Analytical intelligence, there are three components of intelligence:

Analytical intelligence, also called componential intelligence, includes your ability to successfully complete academic tasks, solve analogies, and process information. Learn more about Robert Sternberg’s theory of analytical intelligence and test your knowledge with a quiz.

Analytical Intelligence Overview

Do others refer to you as ‘book smart’? Do you perform well on academic tasks, such as math functions and reading? Maybe you’re good solving analogies, such as ‘Nurse is to Doctor as X (missing link) is to Executive’? If so, you have demonstrated analytical intelligence.

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Robert Sternberg’s Theory of Intelligence

Robert Sternberg, an American psychologist, believed that there is more than just one intelligence factor.

Sternberg proposed a triarchic theory of intelligence. That is, there are three components of intelligence:

  • Analytical intelligence: Your ability to complete academic tasks and solve problems
  • Creative intelligence: Your ability to use existing knowledge and skills to effectively deal with new and unusual situations
  • Practical intelligence: Your ability to use existing knowledge and skills to modify, adapt to, or select a different environment in order to achieve your goals

In order to be intelligent, you must not only possess the three types of intelligence, but you must also know when and how to use them.According to Sternberg, intelligence is not defined by how well you perform on intelligence tests like the Stanford-Binet scales. Intelligence is determined by how well you perform in the real world (which ironically enough is what the Stanford-Binet scales and other intelligence tests are supposed to measure). Furthermore, traditional intelligence tests only account for analytical intelligence. They do not measure creative or practical intelligence.People who possess what Sternberg calls successful intelligence possess the ability to do the following:

  • Create and achieve their own idea of success within their own sociocultural context
  • Identify and maximize their personal strengths and compensate for their personal weaknesses in order to achieve success
  • Adapt to, modify, or select environments so that they can achieve their idea of success
  • Balance creative, analytical, and practical intelligence

It is important to note that intelligence is highly dependent upon cultural context.

Because of this, behavior that has been determined to be intelligent in one culture can be seen as unintelligent in another.

Analytical Intelligence Components

So, what is analytical intelligence? Analytical intelligence, also referred to as componential intelligence, includes academic tasks, problem-solving abilities, and abstract reasoning. Whenever you have to complete a task that requires you to compare, contrast, evaluate, analyze, or make a logical judgment, you are using analytical intelligence.

Tasks that involve analytical intelligence have problems that are usually well-defined and have only one correct answer.For example, questions such as: ‘What is the difference between a frog and a toad?’ or ‘What is the next number in this series: 1, 1, 2, 3, 5, 8, 13, 21…’ involve analytical intelligence. The techniques and information that is taught in schools consists primarily of analytical intelligence. Because of this, people with high analytical intelligence typically perform well on traditional intelligence tests, as well as the American College Testing exam, or any other exam that depends primarily on what has been learned in school.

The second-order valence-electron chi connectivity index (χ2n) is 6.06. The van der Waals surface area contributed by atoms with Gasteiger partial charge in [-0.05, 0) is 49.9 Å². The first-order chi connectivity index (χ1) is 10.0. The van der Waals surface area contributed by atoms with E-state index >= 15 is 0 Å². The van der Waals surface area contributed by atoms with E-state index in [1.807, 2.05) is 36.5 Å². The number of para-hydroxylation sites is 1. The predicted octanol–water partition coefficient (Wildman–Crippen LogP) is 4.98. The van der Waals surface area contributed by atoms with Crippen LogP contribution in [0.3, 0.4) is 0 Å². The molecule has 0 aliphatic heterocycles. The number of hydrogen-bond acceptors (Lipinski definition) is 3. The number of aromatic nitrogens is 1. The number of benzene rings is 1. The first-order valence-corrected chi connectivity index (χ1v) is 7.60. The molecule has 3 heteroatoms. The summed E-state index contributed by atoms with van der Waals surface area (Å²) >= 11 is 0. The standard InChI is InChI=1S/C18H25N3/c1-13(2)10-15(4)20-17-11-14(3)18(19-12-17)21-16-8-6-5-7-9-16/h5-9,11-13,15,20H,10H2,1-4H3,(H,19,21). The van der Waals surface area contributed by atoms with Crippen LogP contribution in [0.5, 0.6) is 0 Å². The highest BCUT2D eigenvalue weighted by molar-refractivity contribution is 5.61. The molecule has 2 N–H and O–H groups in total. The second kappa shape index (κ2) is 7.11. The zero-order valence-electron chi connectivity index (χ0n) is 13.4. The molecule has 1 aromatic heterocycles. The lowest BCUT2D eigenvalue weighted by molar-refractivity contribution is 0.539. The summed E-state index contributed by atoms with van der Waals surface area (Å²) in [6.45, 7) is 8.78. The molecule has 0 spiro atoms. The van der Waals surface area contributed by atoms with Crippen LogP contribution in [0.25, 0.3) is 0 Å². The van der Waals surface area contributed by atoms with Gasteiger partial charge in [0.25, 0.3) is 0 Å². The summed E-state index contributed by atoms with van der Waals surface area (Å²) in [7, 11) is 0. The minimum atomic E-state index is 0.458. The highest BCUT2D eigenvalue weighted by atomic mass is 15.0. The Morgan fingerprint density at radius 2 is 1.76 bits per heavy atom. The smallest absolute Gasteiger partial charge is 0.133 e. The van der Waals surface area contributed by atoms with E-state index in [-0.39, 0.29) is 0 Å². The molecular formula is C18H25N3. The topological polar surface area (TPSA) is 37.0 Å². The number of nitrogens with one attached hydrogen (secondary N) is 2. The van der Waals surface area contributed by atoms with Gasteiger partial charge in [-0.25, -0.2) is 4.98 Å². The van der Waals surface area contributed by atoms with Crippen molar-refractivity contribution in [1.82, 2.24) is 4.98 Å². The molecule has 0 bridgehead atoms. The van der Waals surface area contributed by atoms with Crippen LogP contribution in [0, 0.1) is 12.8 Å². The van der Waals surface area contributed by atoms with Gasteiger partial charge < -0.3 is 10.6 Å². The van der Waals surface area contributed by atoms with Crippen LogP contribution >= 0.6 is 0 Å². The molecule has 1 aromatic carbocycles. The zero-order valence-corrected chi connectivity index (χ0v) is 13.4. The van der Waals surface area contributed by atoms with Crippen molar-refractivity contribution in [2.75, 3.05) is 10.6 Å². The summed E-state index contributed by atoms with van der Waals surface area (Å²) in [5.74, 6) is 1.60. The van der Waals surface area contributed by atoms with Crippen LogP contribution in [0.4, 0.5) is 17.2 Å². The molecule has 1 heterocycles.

Analytical intelligence also includes the ability to process information effectively. Processing information involves three basic components:

  • Metacomponents
  • Performance components
  • Knowledge-acquisition components

Metacomponents are the executive processes that control, monitor, and evaluate your cognitive processes. They analyze problems and decide how to respond. Performance components execute the strategies that are dictated by the metacomponents. Knowledge-acquisition components encode, compare, and store new information.For example, you may decide to become a psychologist (metacomponents). Then, you’d enroll in a college of your choice, complete your degree, and apply for a job (performance components).

You’d learn how to create a therapeutic alliance, how to relate to your clients, and learn new techniques relevant to your field (knowledge-acquisition components).

Lesson Summary

According to Robert Sternberg’s triarchic theory of intelligence, there are three components of intelligence: analytical, practical, and creative intelligence. Traditional intelligence tests such as the Stanford-Binet only measure analytical intelligence and are therefore not reliable measures of intelligence.

Analytical intelligence includes academic tasks, problem-solving abilities, information processing, and abstract reasoning.So the next time one of your friends is in a bad mood about her academic testing scores, tell her the test only measures one facet of intelligence and that there are still two others she may do well on. Hopefully, this revelation will make your friend smile.

Learning Outcomes

After you are done, you should be able to:

  • Describe Sternberg’s triarchic theory of intelligence
  • Discuss the components of analytical intelligence
  • Explain what makes a person have successful intelligence
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